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Everest’s historic ‘Hillary Step’ has not collapsed, officials say

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The Hillary Step, which veteran British climber Tim Mosedale says has collapsed.
Tim Mosedal/Everest Expedition
The Hillary Step, which veteran British climber Tim Mosedale says has collapsed.

Story highlights

Veteran climber says the Hillary Step, a key feature near the summit of Everest, has collapsed

But authorities in Nepal insist the famous rock face is still intact

Three climbers died while attempting to reach the summit of the mountain this weekend, another is missing

CNN —  

Authorities in Nepal have denied reports that the famed “Hillary Step” on Mount Everest has collapsed, despite a veteran climber saying he saw it first hand during an ascent last week.

Mountaineer Tim Mosedale, from Everest Expedition, said he passed the sheer rock face near the summit on May 16 and all that remains of it are some blocks, “probably a few tonnes each,” that pose a potential danger to climbers.

Named after Edmund Hillary, the first climber to conquer the mountain with Tenzing Norgay Sherpa, the “Hillary Step” is considered the final test of endurance for Everest climbers.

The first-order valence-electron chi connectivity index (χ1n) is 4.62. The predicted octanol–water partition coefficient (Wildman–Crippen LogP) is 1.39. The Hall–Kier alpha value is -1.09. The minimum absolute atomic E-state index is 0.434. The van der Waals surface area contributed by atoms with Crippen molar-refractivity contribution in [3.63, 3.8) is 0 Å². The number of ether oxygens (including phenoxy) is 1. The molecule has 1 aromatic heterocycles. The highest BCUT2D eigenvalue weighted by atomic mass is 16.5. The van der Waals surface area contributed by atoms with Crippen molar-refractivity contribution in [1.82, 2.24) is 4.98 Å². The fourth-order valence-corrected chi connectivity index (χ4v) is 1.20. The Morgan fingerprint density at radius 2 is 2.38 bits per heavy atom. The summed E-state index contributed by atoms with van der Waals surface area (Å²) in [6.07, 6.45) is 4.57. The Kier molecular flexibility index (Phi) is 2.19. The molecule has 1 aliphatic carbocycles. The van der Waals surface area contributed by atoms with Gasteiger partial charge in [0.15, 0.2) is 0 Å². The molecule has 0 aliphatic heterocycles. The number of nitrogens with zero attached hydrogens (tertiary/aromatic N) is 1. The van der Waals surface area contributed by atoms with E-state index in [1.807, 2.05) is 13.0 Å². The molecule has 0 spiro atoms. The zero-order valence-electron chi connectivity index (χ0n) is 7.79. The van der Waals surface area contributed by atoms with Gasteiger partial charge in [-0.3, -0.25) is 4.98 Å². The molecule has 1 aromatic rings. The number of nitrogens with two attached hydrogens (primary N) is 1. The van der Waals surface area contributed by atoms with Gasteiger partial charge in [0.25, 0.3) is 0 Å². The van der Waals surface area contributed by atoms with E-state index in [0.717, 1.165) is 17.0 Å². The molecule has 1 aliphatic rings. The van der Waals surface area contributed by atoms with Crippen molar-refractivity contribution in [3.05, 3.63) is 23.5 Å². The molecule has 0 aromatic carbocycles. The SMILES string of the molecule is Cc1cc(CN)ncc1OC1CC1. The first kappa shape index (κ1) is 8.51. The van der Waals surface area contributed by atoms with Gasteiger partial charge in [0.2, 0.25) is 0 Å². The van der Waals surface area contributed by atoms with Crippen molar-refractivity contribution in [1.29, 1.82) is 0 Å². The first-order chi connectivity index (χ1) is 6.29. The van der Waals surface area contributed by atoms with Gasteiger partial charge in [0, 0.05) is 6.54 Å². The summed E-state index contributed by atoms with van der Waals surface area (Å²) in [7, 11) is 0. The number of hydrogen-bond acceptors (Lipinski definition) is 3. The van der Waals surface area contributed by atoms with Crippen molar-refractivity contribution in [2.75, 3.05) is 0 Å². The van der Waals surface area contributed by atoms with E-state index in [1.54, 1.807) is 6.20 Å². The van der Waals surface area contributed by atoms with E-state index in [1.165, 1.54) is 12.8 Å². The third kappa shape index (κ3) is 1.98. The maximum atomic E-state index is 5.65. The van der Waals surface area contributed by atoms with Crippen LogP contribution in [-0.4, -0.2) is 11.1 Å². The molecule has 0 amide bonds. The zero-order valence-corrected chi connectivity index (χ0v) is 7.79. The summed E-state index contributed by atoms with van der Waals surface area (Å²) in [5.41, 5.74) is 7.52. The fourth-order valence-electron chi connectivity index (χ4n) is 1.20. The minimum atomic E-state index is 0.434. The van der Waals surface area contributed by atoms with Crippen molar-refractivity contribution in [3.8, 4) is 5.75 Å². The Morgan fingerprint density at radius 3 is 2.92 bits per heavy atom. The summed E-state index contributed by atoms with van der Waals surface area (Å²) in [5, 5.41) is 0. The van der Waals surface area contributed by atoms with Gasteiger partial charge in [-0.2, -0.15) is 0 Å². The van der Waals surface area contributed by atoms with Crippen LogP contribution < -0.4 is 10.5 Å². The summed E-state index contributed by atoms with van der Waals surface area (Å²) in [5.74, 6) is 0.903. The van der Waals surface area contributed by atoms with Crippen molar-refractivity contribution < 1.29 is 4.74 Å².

The large rocks were “on quite an incline,” Mosedale said. “My suspicion is that if anyone was to try and clamber over that remaining rubble and debris that it would cause it to move.”

“It would probably be quite unstable, and would cause significant hazard to anyone who was below the climber. So really I think it’s an area to be avoided now,” he said.

However, Gyanendra Shrestha from the Nepal Tourism Board and Ang Tshering Sherpa, the President of Nepal Mountaineering Association, disputed Mosedale’s suggestion that the “Hillary Step” has disappeared.

“This is a false rumor,” Ang Tshering Sherpa said. “After this news surfaced … I checked with Sherpas, climbers, and officials at the Base Camp. Hillary Step is intact.”

He said the rock face had been covered by “excessive snowfall … so some people assumed it had collapsed.”

Shrestha said the step had been completely covered by snow so it “made it easier for climbers.”

This season, 375 climbers received permission to attempt an ascent of Everest, the largest number since the summit was first reached in 1953.

It has already claimed a number of lives this year, including three in the past weekend.

Since Friday, more than 200 people have successfully scaled Everest, taking the total number this season to around 250, Shrestha said.